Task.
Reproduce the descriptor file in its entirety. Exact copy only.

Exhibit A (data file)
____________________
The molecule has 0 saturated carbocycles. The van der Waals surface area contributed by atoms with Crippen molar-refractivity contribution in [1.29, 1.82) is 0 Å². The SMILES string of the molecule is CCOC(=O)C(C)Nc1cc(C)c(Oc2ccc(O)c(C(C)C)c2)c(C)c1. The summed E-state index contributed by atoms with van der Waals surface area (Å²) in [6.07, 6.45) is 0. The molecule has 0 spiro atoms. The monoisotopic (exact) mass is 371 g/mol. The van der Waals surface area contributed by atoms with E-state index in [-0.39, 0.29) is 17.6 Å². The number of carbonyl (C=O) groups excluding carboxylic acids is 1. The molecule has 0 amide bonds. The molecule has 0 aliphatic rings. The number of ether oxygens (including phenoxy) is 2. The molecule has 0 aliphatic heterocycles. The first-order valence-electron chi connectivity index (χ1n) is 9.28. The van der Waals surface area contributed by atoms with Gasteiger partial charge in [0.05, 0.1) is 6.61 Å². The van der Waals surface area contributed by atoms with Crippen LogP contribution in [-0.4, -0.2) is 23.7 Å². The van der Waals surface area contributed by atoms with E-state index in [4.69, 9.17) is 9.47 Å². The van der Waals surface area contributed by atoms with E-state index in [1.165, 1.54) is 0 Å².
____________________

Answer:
The molecule has 0 saturated carbocycles. The van der Waals surface area contributed by atoms with Crippen molar-refractivity contribution in [1.29, 1.82) is 0 Å². The SMILES string of the molecule is CCOC(=O)C(C)Nc1cc(C)c(Oc2ccc(O)c(C(C)C)c2)c(C)c1. The summed E-state index contributed by atoms with van der Waals surface area (Å²) in [6.07, 6.45) is 0. The molecule has 0 spiro atoms. The monoisotopic (exact) mass is 371 g/mol. The van der Waals surface area contributed by atoms with E-state index in [-0.39, 0.29) is 17.6 Å². The number of carbonyl (C=O) groups excluding carboxylic acids is 1. The molecule has 0 amide bonds. The molecule has 0 aliphatic rings. The number of ether oxygens (including phenoxy) is 2. The molecule has 0 aliphatic heterocycles. The first-order valence-electron chi connectivity index (χ1n) is 9.28. The van der Waals surface area contributed by atoms with Gasteiger partial charge in [0.05, 0.1) is 6.61 Å². The van der Waals surface area contributed by atoms with Crippen LogP contribution in [-0.4, -0.2) is 23.7 Å². The van der Waals surface area contributed by atoms with E-state index in [4.69, 9.17) is 9.47 Å². The van der Waals surface area contributed by atoms with E-state index in [1.165, 1.54) is 0 Å².